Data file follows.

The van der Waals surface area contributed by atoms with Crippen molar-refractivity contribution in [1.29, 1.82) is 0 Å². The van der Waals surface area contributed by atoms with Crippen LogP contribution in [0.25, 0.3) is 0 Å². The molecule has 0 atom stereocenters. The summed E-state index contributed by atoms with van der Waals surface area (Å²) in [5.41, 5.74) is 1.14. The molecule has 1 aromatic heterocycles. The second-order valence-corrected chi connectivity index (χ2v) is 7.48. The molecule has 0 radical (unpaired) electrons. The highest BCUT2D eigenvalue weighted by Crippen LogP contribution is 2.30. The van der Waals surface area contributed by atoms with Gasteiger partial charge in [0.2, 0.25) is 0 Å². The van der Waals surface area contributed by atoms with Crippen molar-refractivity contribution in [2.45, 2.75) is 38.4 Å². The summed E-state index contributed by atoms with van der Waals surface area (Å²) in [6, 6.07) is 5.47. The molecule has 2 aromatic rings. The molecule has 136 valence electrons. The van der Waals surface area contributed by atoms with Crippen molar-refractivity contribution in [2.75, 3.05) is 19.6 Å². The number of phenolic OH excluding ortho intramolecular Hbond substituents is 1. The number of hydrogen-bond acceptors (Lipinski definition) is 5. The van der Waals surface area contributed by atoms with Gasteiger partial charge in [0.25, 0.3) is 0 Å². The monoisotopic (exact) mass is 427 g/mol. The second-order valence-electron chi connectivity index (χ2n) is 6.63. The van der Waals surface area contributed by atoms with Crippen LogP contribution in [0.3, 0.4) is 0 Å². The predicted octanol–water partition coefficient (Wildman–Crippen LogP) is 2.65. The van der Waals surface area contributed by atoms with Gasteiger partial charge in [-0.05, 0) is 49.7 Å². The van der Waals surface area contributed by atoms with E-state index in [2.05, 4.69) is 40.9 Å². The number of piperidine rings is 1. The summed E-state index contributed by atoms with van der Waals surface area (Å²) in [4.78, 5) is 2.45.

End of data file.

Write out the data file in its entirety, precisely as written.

The van der Waals surface area contributed by atoms with Crippen molar-refractivity contribution in [1.29, 1.82) is 0 Å². The van der Waals surface area contributed by atoms with Crippen LogP contribution in [0.25, 0.3) is 0 Å². The molecule has 0 atom stereocenters. The summed E-state index contributed by atoms with van der Waals surface area (Å²) in [5.41, 5.74) is 1.14. The molecule has 1 aromatic heterocycles. The second-order valence-corrected chi connectivity index (χ2v) is 7.48. The molecule has 0 radical (unpaired) electrons. The highest BCUT2D eigenvalue weighted by Crippen LogP contribution is 2.30. The van der Waals surface area contributed by atoms with Gasteiger partial charge in [0.2, 0.25) is 0 Å². The van der Waals surface area contributed by atoms with Crippen molar-refractivity contribution in [2.45, 2.75) is 38.4 Å². The summed E-state index contributed by atoms with van der Waals surface area (Å²) in [6, 6.07) is 5.47. The molecule has 2 aromatic rings. The molecule has 136 valence electrons. The van der Waals surface area contributed by atoms with Crippen molar-refractivity contribution in [2.75, 3.05) is 19.6 Å². The number of phenolic OH excluding ortho intramolecular Hbond substituents is 1. The number of hydrogen-bond acceptors (Lipinski definition) is 5. The van der Waals surface area contributed by atoms with Gasteiger partial charge in [0.25, 0.3) is 0 Å². The monoisotopic (exact) mass is 427 g/mol. The second-order valence-electron chi connectivity index (χ2n) is 6.63. The van der Waals surface area contributed by atoms with Crippen LogP contribution in [0.3, 0.4) is 0 Å². The predicted octanol–water partition coefficient (Wildman–Crippen LogP) is 2.65. The van der Waals surface area contributed by atoms with Gasteiger partial charge in [-0.05, 0) is 49.7 Å². The van der Waals surface area contributed by atoms with E-state index in [2.05, 4.69) is 40.9 Å². The number of piperidine rings is 1. The summed E-state index contributed by atoms with van der Waals surface area (Å²) in [4.78, 5) is 2.45.